On Friday April 27th, Former Alaska Governor Sarah Palin became the first high-profile conservative to endorse Indiana state Treasurer Richard Mourdock in his race over longtime Senator Dick Lugar. According to the Washington Post from the 27th:
“It’s the highest-profile endorsement yet for the primary challenger and it pits Palin against her old running-mate, Sen. John McCain (R-Ariz.), who just cut a radio ad for Lugar. (emphasis mine)”
Of the two polls that were taken on the race from Howey/Depauw, we saw that on 3/26-3/28 Lugar was leading Mourdock, 42/35 (Lugar +7). The next and final poll taken from the firm was from April 30-May 1, the first few days of the week following Palin’s endorsement. The data showed that Mourdock had opened up a 10 point lead on Lugar (48/38). Palin was the only major endorsement between the 3/28 and 4/30 polls.
This poll was taken before other high profile endorsements from johnny-come-latelies Michele Bachmann and Rick Santorum which came last Wednesday and Friday respectively. Sarah Palin’s support opened the flood gates for other high profile conservatives to lend theirs. Though Bachmann endorsed on Wednesday and the poll numbers became available Thursday, any endorsement, while admirable, was definitely of low risk to Santorum who until recently was running to be the leader of the Free World. Is this yet another stunning display of Santorum’s leadership?
It should be mentioned that Mark Levin and Herman Cain both endorsed Mourdock in August of last year, but no polling data shows either of those endorsements had any effect. A poll taken in July of last year did show Mourdock edging Lugar, but in October 2011 — after Cain and Levin’s endorsements — Lugar lead Mourdock by 12 points, 48 percent to 36 percent.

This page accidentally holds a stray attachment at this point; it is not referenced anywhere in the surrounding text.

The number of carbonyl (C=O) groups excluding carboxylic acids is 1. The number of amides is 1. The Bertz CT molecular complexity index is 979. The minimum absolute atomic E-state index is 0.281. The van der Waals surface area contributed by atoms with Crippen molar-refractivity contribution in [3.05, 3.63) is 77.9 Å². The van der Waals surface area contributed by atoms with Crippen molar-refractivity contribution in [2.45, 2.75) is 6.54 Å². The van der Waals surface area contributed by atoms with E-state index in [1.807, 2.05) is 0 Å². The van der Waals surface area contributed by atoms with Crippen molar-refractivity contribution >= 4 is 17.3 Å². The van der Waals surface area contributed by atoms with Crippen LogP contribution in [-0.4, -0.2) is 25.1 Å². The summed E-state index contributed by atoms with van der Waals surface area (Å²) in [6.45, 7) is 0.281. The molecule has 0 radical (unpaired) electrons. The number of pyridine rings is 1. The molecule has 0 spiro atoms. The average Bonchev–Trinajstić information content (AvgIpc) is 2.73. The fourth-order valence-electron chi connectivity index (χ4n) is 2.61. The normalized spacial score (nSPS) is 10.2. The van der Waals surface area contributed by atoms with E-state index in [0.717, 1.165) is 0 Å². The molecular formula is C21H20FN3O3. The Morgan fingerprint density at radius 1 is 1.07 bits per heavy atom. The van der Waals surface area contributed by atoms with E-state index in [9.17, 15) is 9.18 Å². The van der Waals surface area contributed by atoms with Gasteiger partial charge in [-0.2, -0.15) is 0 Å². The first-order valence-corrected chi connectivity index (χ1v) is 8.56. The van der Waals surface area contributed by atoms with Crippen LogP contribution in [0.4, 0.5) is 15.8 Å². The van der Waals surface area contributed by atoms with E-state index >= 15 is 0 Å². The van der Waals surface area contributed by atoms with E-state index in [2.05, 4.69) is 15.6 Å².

In the middle of March, Mourdock had closed the gap, but was still not over the edge in most polls. He was within the margin of error or firmly behind before Palin’s endorsement. Of two notable polls in March, one paid for by Citizens United, the other by Rep. Joe Donnelly’s campaign– both showed 45%/39% in favor of Lugar. Palin, however, made the call before any empirical evidence showed Mourdock definitively in the lead. This confirms her reputation as the leading voice of the conservative movement who is not afraid to make the bold decisions when no one else will. As is often quoted, Sarah Palin is like the Marines, running toward the danger. In this case, danger meant again bucking the entire GOPe by taking out their oldest and most established player.
Though the trend lines may have been in his favor, after Sarah Palin’s Facebook note to her 3.3 million followers, the evidence suggests the momentum shifted firmly and irreversibly toward Mourdock. After having endorsed 81 candidates in 2010 and winning 51 (a 68% success rate), Sarah Palin is still one of the hottest endorsements to be sought in 2012.
Making a difference without a title, indeed.